Recipes for restaurants

Very Well Bread

May 17, 2016

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Four days of extraordinary eating has convinced me that this is a very exciting time for food in New York City.  I’ll be writing about the best of those meals over the next few days. But right now I want to point out the latest trend in cutting edge cuisine: bread.

For starters there is the bread above, at Del Posto, served in a plate designed by the chef, Mark Ladner. The bread is just what you want: crusty, flavorful, fluffy inside.  But it’s that butter substitute that really gets your attention. It’ looks like mozzarella, but it’s crème fraîche and cultured cream whipped into a frenzy. I dare you to leave even one scrap on the plate.

Then there’s the bread at Blue Hill at Stone Barns.  Complex and chewy, it tastes not only of wheat, but of the weather.  Eating this bread made me think of drinking wine; it is bread with terroir.  (And I loved it so much that I forgot to take its picture.)

Then there is the bread at the new Agern in Grand Central.  The brainchild of Claus Meyer, who co-founded Noma, the restaurant is serving absolutely fascinating food; it is unlike anything else you’ll find in New York right now. They certainly care about their bread, which arrives in two different forms:

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This crusty loaf, which is very light inside. It’s served with butter that’s been lightly whipped with a bit of buttermilk (think acid tang), and whipped lamb fat laced with lamb cracklings.

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Later in the meal a second little loaf appears: this dense slightly moist rye bread, tasting faintly of caraway.

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And then the other night at Le Turtle, before the perfect Caesar salad and the fabulous chicken cooked in hay, this delightful loaf appeared:

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It was surrounded by butter: one plain, one tossed with lovage and citrus (sprightly, spring-like, herbal), and a third spangled with snails (frankly I didn’t think they added much).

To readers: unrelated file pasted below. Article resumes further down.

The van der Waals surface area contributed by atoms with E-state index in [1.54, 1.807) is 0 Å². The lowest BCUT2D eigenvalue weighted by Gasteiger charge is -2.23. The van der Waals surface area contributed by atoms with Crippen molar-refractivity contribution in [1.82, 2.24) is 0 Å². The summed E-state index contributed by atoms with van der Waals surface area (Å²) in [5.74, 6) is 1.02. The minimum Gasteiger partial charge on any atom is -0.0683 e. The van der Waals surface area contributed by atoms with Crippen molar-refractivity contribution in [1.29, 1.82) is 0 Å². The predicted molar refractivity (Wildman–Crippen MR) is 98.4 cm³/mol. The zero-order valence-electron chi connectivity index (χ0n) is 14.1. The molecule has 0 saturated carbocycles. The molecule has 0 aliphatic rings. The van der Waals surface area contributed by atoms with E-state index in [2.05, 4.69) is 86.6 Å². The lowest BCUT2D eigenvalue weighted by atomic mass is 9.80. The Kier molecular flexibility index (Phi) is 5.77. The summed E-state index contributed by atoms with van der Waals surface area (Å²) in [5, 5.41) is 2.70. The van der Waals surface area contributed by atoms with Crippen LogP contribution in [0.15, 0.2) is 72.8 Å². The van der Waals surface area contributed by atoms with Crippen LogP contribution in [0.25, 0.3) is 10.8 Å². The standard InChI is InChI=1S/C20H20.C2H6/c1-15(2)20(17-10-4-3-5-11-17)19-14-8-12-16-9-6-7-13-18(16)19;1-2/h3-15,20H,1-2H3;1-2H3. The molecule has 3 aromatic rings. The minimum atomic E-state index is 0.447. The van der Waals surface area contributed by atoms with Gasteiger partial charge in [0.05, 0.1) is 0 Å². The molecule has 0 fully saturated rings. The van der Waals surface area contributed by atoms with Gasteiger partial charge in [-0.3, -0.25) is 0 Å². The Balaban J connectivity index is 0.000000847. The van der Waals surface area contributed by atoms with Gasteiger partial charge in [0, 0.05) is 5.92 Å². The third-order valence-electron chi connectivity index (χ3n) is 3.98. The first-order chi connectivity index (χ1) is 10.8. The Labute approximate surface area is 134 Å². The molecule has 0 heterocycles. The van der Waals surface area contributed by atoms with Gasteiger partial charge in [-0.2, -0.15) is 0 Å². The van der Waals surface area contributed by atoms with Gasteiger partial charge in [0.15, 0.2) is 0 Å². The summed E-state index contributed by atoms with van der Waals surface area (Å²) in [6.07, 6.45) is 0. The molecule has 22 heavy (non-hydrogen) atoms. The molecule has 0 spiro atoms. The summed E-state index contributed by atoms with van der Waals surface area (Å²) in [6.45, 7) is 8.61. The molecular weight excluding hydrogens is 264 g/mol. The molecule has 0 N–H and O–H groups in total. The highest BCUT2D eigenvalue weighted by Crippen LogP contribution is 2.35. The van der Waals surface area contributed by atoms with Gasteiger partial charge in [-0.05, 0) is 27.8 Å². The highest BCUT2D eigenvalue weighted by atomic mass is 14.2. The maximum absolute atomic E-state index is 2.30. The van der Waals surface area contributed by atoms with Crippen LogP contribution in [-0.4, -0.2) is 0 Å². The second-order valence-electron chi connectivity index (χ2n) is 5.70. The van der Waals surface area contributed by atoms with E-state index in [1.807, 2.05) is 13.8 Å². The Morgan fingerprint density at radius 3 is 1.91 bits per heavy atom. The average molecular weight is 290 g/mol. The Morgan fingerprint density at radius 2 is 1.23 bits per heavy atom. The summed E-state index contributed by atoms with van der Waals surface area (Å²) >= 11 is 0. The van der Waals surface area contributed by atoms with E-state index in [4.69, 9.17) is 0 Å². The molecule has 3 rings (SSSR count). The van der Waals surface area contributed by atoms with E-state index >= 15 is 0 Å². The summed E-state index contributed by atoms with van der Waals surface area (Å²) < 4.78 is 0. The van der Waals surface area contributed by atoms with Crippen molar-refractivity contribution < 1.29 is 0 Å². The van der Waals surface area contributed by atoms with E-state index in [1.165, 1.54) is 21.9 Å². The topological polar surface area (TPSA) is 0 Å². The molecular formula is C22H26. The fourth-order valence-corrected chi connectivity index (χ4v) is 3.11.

Tomorrow: more about the meals.

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Vegetables with a College Education*

April 27, 2016

You should probably take this with a grain of salt; I have many reasons to wish the new Nix well.

For one thing it is owned by my former boss, James Truman, who astonished the world (and me along with it), by walking away from the best job in publishing simply because he felt like it.  He was the Editorial Director of Conde Nast, he had no idea what he was going to do next, but he’d had enough.  It’s hard not to admire that spirit. Still, I don’t think anyone would have predicted that he’d go into the restaurant business.

For another thing, Nix is around the corner from the apartment I grew up in. I walked along the sidewalk where the restaurant now stands almost every day for fifteen years, and just being here feels like coming home.

And for the third, I was having dinner with one of my oldest friends, a man who has the bad taste to live in Paris which means I don’t see nearly enough of him.

On the downside, Nix is vegetarian.  Upscale vegetarian.  And that kind of gives me pause; it feels trendy and a little precious. So when I ordered the first bite, tandoori bread with a couple of dips, I was feeling skeptical. Then this arrived:

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Nothing precious about that!

These are the dips….

 

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The one at the top is labnah with marinated cucumbers; I couldn’t stop eating it. The pink one is a take on muhamara – walnuts and red peppers – and every bit as appealing.  A great start.

 

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Jicama, carved into ribbons, served with blood oranges, chiles, crisped onions.  Light and totally refreshing.

 

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A fascinating vegetarian take on the almost-ubiquitous pork belly buns, made famous by David Chang and now served almost everywhere. Chef John Fraser has made them his own by replacing that fat chunk of meat with tempura-fried cauliflower. Suddenly the dish feels new.

 

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This is, as you can see, far from uncomplicated cooking.  But it all feels fresh and tastes wonderful.  I loved these fava beans.

 

IMG_7943And these little pea dumplings, with their white asparagus  were spectacularly good.

Then there was dessert. It reminded me a bit of the pineapple Heston Blumenthal serves at Dinner in London, roasting the fruit on a spit.  Fraser tweaks it by roasting the pineapple in the tandoori oven, which intensifies the flavor until it is almost achingly delicious.  As for that “whipped cream” on top … it’s made of vegetables – and I forgave it.

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Should you be wondering where the name comes from… Nix v. Hedden was a Supreme Court decision of 1893, declaring that the tomato be classified as a vegetable rather than a fruit.

 

*This is a reference to a much-loved and long-lamented restaurant on Sixth Avenue and Eighth Street called Prexy’s.  They boasted that they served “burgers with a college education.”

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